Throughout history, gold has been treasured for its natural beauty and radiance. For this reason, many cultures have imagined gold to represent the sun. Often associated with the gods and immortality, this unique material has been a symbol of wealth and status.
Apart from its aesthetics, gold has a wide variety of industrial applications and can also be found in many of our electronic devices today. The intrinsic value of gold lies in its scarcity and applicability, yet assessing the true value of gold has always been contentious.
What Is Gold?
Gold is a dense and soft metal that is extremely malleable. In fact, it is so malleable that one gram of pure gold can be hammered into a sheet that’s one square metre in size! Gold is bright yellow in colour with slight tints of red.
Chemically, gold is a transition metal and a Group 11 element. This means that it is very stable and will remain as a solid under standard conditions, and also has good electrical and heat conductivity.
Gold is a naturally occurring element and scientists believe that it was formed when stars and meteors collided with Earth billions of years ago. Gold is found as nuggets or grains, trapped within rocks, veins, and alluvial deposits that are buried deep underground or under the ocean. Due to its scarcity, gold has always been highly sought after and was even used as a universal currency worldwide between 1871 to 1914 (The Gold Standard).
Gold As Jewellery
Gold is a natural choice for making jewellery as it is associated with rarity, wealth, beauty, and status. Besides, jewellers love to work with gold for many practical reasons.
Firstly, gold is a very unreactive metal that does not react with atmospheric moisture. Hence, it is highly resistant to rust and corrosion, and does not tarnish easily. Next, its malleable and ductile qualities allow it to be shaped into thin sheets, wires, and any other forms. Then, mix gold with other metals to form alloys that come in a gamut of colours – the possibilities of creating stunning designs with this material is almost endless.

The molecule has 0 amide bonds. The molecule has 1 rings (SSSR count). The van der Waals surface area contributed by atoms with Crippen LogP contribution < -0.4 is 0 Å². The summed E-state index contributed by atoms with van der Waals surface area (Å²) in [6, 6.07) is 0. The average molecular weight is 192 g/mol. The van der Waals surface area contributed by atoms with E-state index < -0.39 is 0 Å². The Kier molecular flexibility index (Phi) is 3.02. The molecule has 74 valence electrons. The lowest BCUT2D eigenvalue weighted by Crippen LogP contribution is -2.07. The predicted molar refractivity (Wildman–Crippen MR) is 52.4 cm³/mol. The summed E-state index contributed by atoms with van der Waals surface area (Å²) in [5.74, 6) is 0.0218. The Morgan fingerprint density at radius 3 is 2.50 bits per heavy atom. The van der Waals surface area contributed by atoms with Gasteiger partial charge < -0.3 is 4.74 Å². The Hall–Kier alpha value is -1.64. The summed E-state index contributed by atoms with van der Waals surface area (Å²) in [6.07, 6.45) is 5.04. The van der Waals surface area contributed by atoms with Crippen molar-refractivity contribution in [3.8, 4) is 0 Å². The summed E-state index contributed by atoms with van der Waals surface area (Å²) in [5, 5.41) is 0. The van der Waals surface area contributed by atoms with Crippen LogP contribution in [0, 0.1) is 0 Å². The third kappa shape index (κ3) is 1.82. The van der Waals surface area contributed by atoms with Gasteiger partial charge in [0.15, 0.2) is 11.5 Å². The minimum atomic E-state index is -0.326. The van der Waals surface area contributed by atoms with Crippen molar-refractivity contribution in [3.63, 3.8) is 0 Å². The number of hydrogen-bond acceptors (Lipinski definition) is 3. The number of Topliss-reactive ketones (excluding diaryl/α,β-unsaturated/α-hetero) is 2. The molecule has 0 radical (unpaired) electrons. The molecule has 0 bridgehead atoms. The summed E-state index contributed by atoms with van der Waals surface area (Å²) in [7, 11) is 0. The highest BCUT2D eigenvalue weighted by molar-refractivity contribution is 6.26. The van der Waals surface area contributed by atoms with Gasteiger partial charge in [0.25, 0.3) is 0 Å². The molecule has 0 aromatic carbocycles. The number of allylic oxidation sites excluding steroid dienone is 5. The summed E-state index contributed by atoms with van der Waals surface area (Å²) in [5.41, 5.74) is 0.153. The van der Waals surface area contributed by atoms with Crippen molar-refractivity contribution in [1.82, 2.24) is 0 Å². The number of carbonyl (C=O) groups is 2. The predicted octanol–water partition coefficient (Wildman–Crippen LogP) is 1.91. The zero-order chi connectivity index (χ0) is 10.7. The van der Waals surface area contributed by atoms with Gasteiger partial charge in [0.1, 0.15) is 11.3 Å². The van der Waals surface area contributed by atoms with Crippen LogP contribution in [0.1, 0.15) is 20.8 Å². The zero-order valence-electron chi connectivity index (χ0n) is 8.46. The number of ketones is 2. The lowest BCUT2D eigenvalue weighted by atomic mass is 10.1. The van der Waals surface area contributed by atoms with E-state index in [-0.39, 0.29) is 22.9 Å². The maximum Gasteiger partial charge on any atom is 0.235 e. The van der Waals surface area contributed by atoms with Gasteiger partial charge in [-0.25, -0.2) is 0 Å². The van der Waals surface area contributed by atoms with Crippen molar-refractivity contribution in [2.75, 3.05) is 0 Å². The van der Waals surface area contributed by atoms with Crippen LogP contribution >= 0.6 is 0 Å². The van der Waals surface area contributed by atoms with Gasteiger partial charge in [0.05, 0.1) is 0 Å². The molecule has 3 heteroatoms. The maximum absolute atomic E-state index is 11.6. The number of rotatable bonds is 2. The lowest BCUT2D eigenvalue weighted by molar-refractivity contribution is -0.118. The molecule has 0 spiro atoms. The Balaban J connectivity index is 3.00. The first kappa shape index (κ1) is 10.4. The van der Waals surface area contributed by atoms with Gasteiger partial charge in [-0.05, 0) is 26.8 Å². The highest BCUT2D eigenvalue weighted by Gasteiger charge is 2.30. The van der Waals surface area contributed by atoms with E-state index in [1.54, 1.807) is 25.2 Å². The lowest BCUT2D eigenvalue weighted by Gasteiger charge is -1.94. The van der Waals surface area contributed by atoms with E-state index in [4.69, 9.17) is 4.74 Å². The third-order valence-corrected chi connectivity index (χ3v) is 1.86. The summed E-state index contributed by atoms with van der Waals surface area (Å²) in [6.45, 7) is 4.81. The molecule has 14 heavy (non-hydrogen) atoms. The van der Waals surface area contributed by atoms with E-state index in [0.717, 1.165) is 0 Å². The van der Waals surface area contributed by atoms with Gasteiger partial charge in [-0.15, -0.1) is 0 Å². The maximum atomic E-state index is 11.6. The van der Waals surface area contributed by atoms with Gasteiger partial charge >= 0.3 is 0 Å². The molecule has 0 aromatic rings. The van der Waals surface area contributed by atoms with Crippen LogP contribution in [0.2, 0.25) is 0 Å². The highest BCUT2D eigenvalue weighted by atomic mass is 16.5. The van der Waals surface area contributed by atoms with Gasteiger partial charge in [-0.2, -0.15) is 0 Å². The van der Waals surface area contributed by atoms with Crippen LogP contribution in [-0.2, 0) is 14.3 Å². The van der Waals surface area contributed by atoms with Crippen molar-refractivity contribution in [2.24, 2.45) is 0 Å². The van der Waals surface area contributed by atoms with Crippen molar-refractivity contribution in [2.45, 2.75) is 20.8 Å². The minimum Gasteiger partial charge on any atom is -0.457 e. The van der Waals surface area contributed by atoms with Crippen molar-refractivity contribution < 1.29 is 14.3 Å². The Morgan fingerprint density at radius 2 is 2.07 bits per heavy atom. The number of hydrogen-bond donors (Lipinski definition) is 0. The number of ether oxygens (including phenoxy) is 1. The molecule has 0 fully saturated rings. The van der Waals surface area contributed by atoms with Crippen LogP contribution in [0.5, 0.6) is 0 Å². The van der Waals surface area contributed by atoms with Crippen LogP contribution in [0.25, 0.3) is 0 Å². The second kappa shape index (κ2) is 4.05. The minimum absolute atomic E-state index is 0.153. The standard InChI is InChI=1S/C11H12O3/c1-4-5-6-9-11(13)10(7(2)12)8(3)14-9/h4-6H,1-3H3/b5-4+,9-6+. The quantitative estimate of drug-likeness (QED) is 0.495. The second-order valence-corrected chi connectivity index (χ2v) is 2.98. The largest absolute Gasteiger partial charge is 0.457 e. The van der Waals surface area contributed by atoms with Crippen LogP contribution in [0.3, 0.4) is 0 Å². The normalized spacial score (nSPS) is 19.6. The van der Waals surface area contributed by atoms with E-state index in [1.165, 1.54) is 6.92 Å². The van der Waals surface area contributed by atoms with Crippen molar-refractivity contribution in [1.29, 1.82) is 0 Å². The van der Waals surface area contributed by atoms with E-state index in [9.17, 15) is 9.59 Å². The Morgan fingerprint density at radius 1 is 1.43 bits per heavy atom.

The Karat In Gold – A Mark Of Purity And Value
The purity of gold is measured in karatage, with 24 karats signalling 100% pure gold. Although 24-karat gold is a popular jewellery metal in some parts of the world, it tends to be too soft and would go out of shape easily. Therefore, gold is often mixed into alloys, which are harder and more durable.
The alloys used for jewellery are usually 18-karat gold. 18-karat refers to a fraction of 24 karats, so that piece will contain 75% gold content. At State Property, this is also our choice of gold.
Another way of indicating gold content is fineness, which represents the purity in parts per thousand. When stamped on jewellery, this is usually stated without the decimal point. The purity of gold is normally engraved discreetly on the jewellery so look out for the quality mark to determine the fineness of the gold in a piece of jewellery.
750 or 18K : 75% Gold
916 or 22K : 91.67% Gold
999 or 24K : 99.9% Gold
The Different Colours Of Gold
State Property’s Popular Gold Pieces
Drew Signet Ring
The Drew Signet Ring is a classic signet ring with a concave top that catches reflections brilliantly. It is named after Nancy Drew, a witty and dauntless storybook character who spends her time solving mysteries. Find out more about the Drew Signet Ring.
The Boone Bangle was designed to be worn effortlessly, and the shadows casted from the deep ridges creates a contrast with the polished surfaces. Find out more about the Boone Bangle.
The George Ring pictured mirrors your fingers in the inner slope, revealing a secondary landscape. It is named after Georgina Kirrin, a headstrong and courageous girl from Enid Blyton’s Famous 5 series. Find out more about the George Ring.